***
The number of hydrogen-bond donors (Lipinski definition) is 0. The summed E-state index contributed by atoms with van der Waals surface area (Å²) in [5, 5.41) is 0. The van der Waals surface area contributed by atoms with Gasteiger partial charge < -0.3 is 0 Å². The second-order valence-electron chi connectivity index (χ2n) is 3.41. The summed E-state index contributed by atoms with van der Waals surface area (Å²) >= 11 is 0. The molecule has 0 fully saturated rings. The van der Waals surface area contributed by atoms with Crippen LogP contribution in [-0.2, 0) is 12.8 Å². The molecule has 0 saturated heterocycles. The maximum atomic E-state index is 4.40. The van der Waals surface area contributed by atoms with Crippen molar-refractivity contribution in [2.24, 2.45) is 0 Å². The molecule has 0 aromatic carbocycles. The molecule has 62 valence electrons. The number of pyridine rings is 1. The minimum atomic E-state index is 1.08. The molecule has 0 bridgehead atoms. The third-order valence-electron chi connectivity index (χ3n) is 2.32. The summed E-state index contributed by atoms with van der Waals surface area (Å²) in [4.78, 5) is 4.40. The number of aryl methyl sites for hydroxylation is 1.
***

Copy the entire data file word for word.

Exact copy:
The number of hydrogen-bond donors (Lipinski definition) is 0. The summed E-state index contributed by atoms with van der Waals surface area (Å²) in [5, 5.41) is 0. The van der Waals surface area contributed by atoms with Gasteiger partial charge < -0.3 is 0 Å². The second-order valence-electron chi connectivity index (χ2n) is 3.41. The summed E-state index contributed by atoms with van der Waals surface area (Å²) >= 11 is 0. The molecule has 0 fully saturated rings. The van der Waals surface area contributed by atoms with Crippen LogP contribution in [-0.2, 0) is 12.8 Å². The molecule has 0 saturated heterocycles. The maximum atomic E-state index is 4.40. The van der Waals surface area contributed by atoms with Crippen molar-refractivity contribution in [2.24, 2.45) is 0 Å². The molecule has 0 aromatic carbocycles. The molecule has 62 valence electrons. The number of pyridine rings is 1. The minimum atomic E-state index is 1.08. The molecule has 0 bridgehead atoms. The third-order valence-electron chi connectivity index (χ3n) is 2.32. The summed E-state index contributed by atoms with van der Waals surface area (Å²) in [4.78, 5) is 4.40. The number of aryl methyl sites for hydroxylation is 1.